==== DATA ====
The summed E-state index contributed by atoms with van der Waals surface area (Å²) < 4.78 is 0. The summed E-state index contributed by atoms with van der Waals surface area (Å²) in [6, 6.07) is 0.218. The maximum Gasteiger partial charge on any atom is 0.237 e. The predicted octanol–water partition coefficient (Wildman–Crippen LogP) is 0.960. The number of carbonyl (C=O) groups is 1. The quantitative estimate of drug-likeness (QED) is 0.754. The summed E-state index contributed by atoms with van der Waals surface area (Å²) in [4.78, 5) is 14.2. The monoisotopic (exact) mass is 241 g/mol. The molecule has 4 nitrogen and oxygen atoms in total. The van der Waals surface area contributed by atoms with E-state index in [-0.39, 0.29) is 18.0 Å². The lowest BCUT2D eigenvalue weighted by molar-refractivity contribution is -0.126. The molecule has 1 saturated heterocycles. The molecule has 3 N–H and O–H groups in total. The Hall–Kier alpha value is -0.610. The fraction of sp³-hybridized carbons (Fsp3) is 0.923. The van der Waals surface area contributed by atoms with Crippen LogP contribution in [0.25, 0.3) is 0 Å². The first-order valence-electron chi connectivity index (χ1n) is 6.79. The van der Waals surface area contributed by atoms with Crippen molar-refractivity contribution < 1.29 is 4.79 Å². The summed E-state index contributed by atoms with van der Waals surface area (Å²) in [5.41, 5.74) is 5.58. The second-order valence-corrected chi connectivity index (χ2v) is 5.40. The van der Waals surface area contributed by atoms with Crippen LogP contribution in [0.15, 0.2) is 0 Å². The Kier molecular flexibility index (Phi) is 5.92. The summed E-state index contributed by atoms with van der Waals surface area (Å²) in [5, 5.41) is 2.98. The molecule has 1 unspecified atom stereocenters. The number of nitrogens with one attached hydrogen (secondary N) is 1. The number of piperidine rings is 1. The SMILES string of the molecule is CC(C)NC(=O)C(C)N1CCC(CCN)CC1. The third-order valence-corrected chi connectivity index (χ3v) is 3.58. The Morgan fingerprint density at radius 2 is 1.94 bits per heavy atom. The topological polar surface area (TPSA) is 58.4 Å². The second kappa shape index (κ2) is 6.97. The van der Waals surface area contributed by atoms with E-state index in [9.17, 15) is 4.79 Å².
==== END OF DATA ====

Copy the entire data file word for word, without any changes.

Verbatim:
The summed E-state index contributed by atoms with van der Waals surface area (Å²) < 4.78 is 0. The summed E-state index contributed by atoms with van der Waals surface area (Å²) in [6, 6.07) is 0.218. The maximum Gasteiger partial charge on any atom is 0.237 e. The predicted octanol–water partition coefficient (Wildman–Crippen LogP) is 0.960. The number of carbonyl (C=O) groups is 1. The quantitative estimate of drug-likeness (QED) is 0.754. The summed E-state index contributed by atoms with van der Waals surface area (Å²) in [4.78, 5) is 14.2. The monoisotopic (exact) mass is 241 g/mol. The molecule has 4 nitrogen and oxygen atoms in total. The van der Waals surface area contributed by atoms with E-state index in [-0.39, 0.29) is 18.0 Å². The lowest BCUT2D eigenvalue weighted by molar-refractivity contribution is -0.126. The molecule has 1 saturated heterocycles. The molecule has 3 N–H and O–H groups in total. The Hall–Kier alpha value is -0.610. The fraction of sp³-hybridized carbons (Fsp3) is 0.923. The van der Waals surface area contributed by atoms with Crippen LogP contribution in [0.25, 0.3) is 0 Å². The first-order valence-electron chi connectivity index (χ1n) is 6.79. The van der Waals surface area contributed by atoms with Crippen molar-refractivity contribution < 1.29 is 4.79 Å². The summed E-state index contributed by atoms with van der Waals surface area (Å²) in [5.41, 5.74) is 5.58. The second-order valence-corrected chi connectivity index (χ2v) is 5.40. The van der Waals surface area contributed by atoms with Crippen LogP contribution in [0.15, 0.2) is 0 Å². The Kier molecular flexibility index (Phi) is 5.92. The summed E-state index contributed by atoms with van der Waals surface area (Å²) in [5, 5.41) is 2.98. The molecule has 1 unspecified atom stereocenters. The number of nitrogens with one attached hydrogen (secondary N) is 1. The number of piperidine rings is 1. The SMILES string of the molecule is CC(C)NC(=O)C(C)N1CCC(CCN)CC1. The third-order valence-corrected chi connectivity index (χ3v) is 3.58. The Morgan fingerprint density at radius 2 is 1.94 bits per heavy atom. The topological polar surface area (TPSA) is 58.4 Å². The second kappa shape index (κ2) is 6.97. The van der Waals surface area contributed by atoms with E-state index in [9.17, 15) is 4.79 Å².